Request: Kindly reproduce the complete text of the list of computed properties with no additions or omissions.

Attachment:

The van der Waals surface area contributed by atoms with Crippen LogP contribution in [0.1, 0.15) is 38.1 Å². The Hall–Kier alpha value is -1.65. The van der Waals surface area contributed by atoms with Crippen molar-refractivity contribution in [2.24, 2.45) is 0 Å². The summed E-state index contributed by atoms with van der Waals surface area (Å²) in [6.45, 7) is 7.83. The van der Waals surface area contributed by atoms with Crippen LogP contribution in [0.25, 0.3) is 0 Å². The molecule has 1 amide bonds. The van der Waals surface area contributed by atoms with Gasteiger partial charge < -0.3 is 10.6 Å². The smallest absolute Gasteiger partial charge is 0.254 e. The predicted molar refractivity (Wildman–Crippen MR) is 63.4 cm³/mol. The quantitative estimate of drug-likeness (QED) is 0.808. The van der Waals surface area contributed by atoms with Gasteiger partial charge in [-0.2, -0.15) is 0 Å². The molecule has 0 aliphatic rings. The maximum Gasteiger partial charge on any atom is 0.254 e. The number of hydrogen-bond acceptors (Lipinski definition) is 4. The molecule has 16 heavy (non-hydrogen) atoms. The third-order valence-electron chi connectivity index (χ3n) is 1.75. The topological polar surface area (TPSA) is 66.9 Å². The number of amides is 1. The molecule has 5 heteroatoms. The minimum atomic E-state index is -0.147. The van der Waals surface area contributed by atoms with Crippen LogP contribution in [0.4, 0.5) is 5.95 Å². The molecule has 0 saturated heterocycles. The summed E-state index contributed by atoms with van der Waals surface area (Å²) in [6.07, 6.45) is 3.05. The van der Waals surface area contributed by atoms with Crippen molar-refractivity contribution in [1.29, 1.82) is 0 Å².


The van der Waals surface area contributed by atoms with Crippen LogP contribution in [0.1, 0.15) is 38.1 Å². The Hall–Kier alpha value is -1.65. The van der Waals surface area contributed by atoms with Crippen molar-refractivity contribution in [2.24, 2.45) is 0 Å². The summed E-state index contributed by atoms with van der Waals surface area (Å²) in [6.45, 7) is 7.83. The van der Waals surface area contributed by atoms with Crippen LogP contribution in [0.25, 0.3) is 0 Å². The molecule has 1 amide bonds. The van der Waals surface area contributed by atoms with Gasteiger partial charge < -0.3 is 10.6 Å². The smallest absolute Gasteiger partial charge is 0.254 e. The predicted molar refractivity (Wildman–Crippen MR) is 63.4 cm³/mol. The quantitative estimate of drug-likeness (QED) is 0.808. The van der Waals surface area contributed by atoms with Gasteiger partial charge in [-0.2, -0.15) is 0 Å². The molecule has 0 aliphatic rings. The maximum Gasteiger partial charge on any atom is 0.254 e. The number of hydrogen-bond acceptors (Lipinski definition) is 4. The molecule has 16 heavy (non-hydrogen) atoms. The third-order valence-electron chi connectivity index (χ3n) is 1.75. The topological polar surface area (TPSA) is 66.9 Å². The number of amides is 1. The molecule has 5 heteroatoms. The minimum atomic E-state index is -0.147. The van der Waals surface area contributed by atoms with Crippen LogP contribution in [0.4, 0.5) is 5.95 Å². The molecule has 0 saturated heterocycles. The summed E-state index contributed by atoms with van der Waals surface area (Å²) in [6.07, 6.45) is 3.05. The van der Waals surface area contributed by atoms with Crippen molar-refractivity contribution in [1.29, 1.82) is 0 Å².